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The Serial Comma (And Other Stylistic Choices)

While the rules of grammar are widely agreed upon, the correct written form of English can often vary. The AP or associated press style is usually considered to be the benchmark for general interest written material, although alterations to certain stylistic elements are not uncommon, depending on the publication outlet. Academic papers usually follow a combination of the AP style and a specific citing method, such as the University of Chicago citation guide or the Harvard Citation Guide. The wide variety of overlapping styles has created a few hot points of contention among editors, writers, and publishers.

1. The Serial Comma

Perhaps one of the most widely contested style choices is the use of the serial, or Oxford, comma. The serial comma is used to separate three or more elements in a list. Consider these examples:

1. He bought apples, pears, and eggs. (Serial Comma)
2. He bought apples, pears and eggs. (AP Style)

Many in the industry argue that the serial comma adds a certain grace and ease to sentences by giving the reader and writer a clean visual separation between different elements. Those who are opposed to the serial comma argue that it is unnecessary and clutters up the sentence. As a writer, you will undoubtedly encounter editors who are both passionately for and against its use during your career. Try to be accepting of other people’s differences, no matter what your own personal feelings on the subject may be.

2. Spelling of Symbols

Another touchy point is the wisdom of spelling out certain symbols in text. As an example, the AP style guides writers to use the % sign instead of manually typing out “percent.” Similarly, writers are advised to use currency symbols, like $ or £, instead of writing out “dollars” or “pounds.” In most cases, the AP style makes the most sense, as it encourages brevity and eliminates redundancy. However, for obscure currencies or symbols, typing out a small explanation afterwards can greatly aid the reader in understanding what the writer is talking about.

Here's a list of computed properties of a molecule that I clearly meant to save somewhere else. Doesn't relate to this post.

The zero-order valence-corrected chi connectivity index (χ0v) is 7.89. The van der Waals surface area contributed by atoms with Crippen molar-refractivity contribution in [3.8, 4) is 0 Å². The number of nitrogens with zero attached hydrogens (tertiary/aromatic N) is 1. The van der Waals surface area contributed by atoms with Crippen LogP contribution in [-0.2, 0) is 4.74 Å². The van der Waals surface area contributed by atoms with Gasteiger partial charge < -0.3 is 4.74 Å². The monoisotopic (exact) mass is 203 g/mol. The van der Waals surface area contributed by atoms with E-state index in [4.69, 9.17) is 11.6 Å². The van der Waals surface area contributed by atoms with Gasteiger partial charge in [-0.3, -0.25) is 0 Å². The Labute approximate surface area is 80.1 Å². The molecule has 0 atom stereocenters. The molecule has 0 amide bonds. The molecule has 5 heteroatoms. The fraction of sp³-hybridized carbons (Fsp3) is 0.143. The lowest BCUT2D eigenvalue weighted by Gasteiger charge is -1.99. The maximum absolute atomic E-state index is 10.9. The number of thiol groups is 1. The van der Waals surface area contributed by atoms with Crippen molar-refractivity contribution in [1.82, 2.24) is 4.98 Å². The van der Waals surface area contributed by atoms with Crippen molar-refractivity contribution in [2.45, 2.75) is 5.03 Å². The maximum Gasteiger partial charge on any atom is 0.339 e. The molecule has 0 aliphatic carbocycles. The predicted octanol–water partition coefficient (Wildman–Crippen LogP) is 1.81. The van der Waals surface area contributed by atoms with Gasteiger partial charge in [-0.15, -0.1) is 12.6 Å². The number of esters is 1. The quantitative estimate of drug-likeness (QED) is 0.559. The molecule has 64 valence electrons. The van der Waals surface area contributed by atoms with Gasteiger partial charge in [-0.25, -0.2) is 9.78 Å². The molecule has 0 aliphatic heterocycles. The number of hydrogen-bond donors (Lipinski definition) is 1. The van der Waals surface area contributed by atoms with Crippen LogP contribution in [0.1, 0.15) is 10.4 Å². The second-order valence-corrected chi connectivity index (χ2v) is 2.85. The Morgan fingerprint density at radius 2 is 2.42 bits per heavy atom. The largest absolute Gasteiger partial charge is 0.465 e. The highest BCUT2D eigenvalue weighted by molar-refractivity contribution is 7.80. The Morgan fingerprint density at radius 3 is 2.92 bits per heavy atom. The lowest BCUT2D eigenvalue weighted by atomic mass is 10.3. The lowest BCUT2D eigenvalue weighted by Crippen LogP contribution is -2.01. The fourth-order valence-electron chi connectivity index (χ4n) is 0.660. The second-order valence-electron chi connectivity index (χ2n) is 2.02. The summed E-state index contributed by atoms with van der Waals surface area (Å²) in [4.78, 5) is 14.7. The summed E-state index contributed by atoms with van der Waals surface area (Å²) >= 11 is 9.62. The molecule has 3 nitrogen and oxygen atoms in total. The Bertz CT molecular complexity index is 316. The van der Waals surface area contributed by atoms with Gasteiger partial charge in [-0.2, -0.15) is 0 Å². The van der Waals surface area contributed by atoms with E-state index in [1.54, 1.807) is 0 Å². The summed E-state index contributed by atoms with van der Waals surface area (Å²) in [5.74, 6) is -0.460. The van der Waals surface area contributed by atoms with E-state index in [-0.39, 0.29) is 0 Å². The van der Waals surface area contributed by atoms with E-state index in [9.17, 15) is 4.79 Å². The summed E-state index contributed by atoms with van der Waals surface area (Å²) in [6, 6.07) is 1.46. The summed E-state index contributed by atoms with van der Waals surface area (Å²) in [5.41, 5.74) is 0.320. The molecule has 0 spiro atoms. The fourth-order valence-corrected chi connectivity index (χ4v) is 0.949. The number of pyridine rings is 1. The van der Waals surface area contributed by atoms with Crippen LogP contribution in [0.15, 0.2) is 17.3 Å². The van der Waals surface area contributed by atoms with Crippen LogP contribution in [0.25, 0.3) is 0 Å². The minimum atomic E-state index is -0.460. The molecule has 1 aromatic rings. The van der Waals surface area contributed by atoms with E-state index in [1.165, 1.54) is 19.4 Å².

These explanations, while frowned upon by editors, are occasionally greatly illuminating to readers. They should generally be placed within parenthesis following the symbol to alert the reader that they are an additional explanatory element. Writers should use this construction sparingly, if at all.

3. The En vs. Em Dash

The Em dash is a slightly longer version of the En dash, and has a completely different use. The Em dash signals a thoughtful pause–for example, just now–allowing the writer to emphasize a point. The En dash is used generally as a hyphen, as in this point-blank example.

It is very easy for writers to mix up the two types of dashes. Many editors, almost regardless of what style they follow, do not bother to differentiate between the two dash lengths. However, if at all possible, writers should try to use the longer Em dashes for pauses and the shorter En dashes for hyphens. Virtue, as they say, is its own reward.

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